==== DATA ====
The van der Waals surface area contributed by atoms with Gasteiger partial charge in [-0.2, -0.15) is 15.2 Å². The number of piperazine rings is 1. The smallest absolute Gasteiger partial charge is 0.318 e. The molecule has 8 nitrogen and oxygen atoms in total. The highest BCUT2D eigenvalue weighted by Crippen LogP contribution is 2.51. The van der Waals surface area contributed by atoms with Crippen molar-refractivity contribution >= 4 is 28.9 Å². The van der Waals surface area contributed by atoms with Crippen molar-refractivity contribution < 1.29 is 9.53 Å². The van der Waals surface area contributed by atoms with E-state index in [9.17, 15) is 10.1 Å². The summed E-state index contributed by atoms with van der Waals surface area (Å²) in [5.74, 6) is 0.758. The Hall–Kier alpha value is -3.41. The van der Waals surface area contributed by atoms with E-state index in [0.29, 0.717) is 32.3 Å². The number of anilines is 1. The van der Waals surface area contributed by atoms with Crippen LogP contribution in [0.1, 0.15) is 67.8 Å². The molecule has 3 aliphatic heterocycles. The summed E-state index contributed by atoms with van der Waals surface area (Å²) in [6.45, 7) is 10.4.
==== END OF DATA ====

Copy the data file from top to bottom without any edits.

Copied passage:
The van der Waals surface area contributed by atoms with Gasteiger partial charge in [-0.2, -0.15) is 15.2 Å². The number of piperazine rings is 1. The smallest absolute Gasteiger partial charge is 0.318 e. The molecule has 8 nitrogen and oxygen atoms in total. The highest BCUT2D eigenvalue weighted by Crippen LogP contribution is 2.51. The van der Waals surface area contributed by atoms with Crippen molar-refractivity contribution >= 4 is 28.9 Å². The van der Waals surface area contributed by atoms with Crippen molar-refractivity contribution < 1.29 is 9.53 Å². The van der Waals surface area contributed by atoms with E-state index in [9.17, 15) is 10.1 Å². The summed E-state index contributed by atoms with van der Waals surface area (Å²) in [5.74, 6) is 0.758. The Hall–Kier alpha value is -3.41. The van der Waals surface area contributed by atoms with E-state index in [0.29, 0.717) is 32.3 Å². The number of anilines is 1. The van der Waals surface area contributed by atoms with Crippen LogP contribution in [0.1, 0.15) is 67.8 Å². The molecule has 3 aliphatic heterocycles. The summed E-state index contributed by atoms with van der Waals surface area (Å²) in [6.45, 7) is 10.4.